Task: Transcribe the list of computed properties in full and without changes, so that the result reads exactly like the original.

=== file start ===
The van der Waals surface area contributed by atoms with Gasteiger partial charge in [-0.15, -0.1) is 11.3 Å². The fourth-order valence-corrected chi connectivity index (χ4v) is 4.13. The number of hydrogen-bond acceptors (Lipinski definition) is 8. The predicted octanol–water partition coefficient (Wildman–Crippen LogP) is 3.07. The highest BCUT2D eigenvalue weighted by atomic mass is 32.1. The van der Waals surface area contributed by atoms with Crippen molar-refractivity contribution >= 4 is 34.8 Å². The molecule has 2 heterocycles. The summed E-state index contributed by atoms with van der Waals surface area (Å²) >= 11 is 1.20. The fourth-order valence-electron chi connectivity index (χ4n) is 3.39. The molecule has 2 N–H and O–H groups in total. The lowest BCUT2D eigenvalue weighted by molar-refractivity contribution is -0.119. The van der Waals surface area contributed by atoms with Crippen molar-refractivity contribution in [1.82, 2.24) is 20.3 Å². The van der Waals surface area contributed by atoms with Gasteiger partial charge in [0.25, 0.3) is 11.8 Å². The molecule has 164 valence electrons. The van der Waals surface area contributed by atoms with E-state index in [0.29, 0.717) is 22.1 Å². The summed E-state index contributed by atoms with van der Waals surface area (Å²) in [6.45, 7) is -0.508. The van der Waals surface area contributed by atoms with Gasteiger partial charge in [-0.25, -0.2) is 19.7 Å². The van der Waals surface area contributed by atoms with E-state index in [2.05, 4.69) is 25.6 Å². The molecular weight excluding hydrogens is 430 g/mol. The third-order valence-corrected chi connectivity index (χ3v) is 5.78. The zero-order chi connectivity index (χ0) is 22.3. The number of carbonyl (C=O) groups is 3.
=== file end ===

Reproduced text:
The van der Waals surface area contributed by atoms with Gasteiger partial charge in [-0.15, -0.1) is 11.3 Å². The fourth-order valence-corrected chi connectivity index (χ4v) is 4.13. The number of hydrogen-bond acceptors (Lipinski definition) is 8. The predicted octanol–water partition coefficient (Wildman–Crippen LogP) is 3.07. The highest BCUT2D eigenvalue weighted by atomic mass is 32.1. The van der Waals surface area contributed by atoms with Crippen molar-refractivity contribution >= 4 is 34.8 Å². The molecule has 2 heterocycles. The summed E-state index contributed by atoms with van der Waals surface area (Å²) >= 11 is 1.20. The fourth-order valence-electron chi connectivity index (χ4n) is 3.39. The molecule has 2 N–H and O–H groups in total. The lowest BCUT2D eigenvalue weighted by molar-refractivity contribution is -0.119. The van der Waals surface area contributed by atoms with Crippen molar-refractivity contribution in [1.82, 2.24) is 20.3 Å². The van der Waals surface area contributed by atoms with Gasteiger partial charge in [0.25, 0.3) is 11.8 Å². The molecule has 164 valence electrons. The van der Waals surface area contributed by atoms with E-state index in [0.29, 0.717) is 22.1 Å². The summed E-state index contributed by atoms with van der Waals surface area (Å²) in [6.45, 7) is -0.508. The van der Waals surface area contributed by atoms with Gasteiger partial charge in [-0.25, -0.2) is 19.7 Å². The van der Waals surface area contributed by atoms with E-state index in [2.05, 4.69) is 25.6 Å². The molecular weight excluding hydrogens is 430 g/mol. The third-order valence-corrected chi connectivity index (χ3v) is 5.78. The zero-order chi connectivity index (χ0) is 22.3. The number of carbonyl (C=O) groups is 3.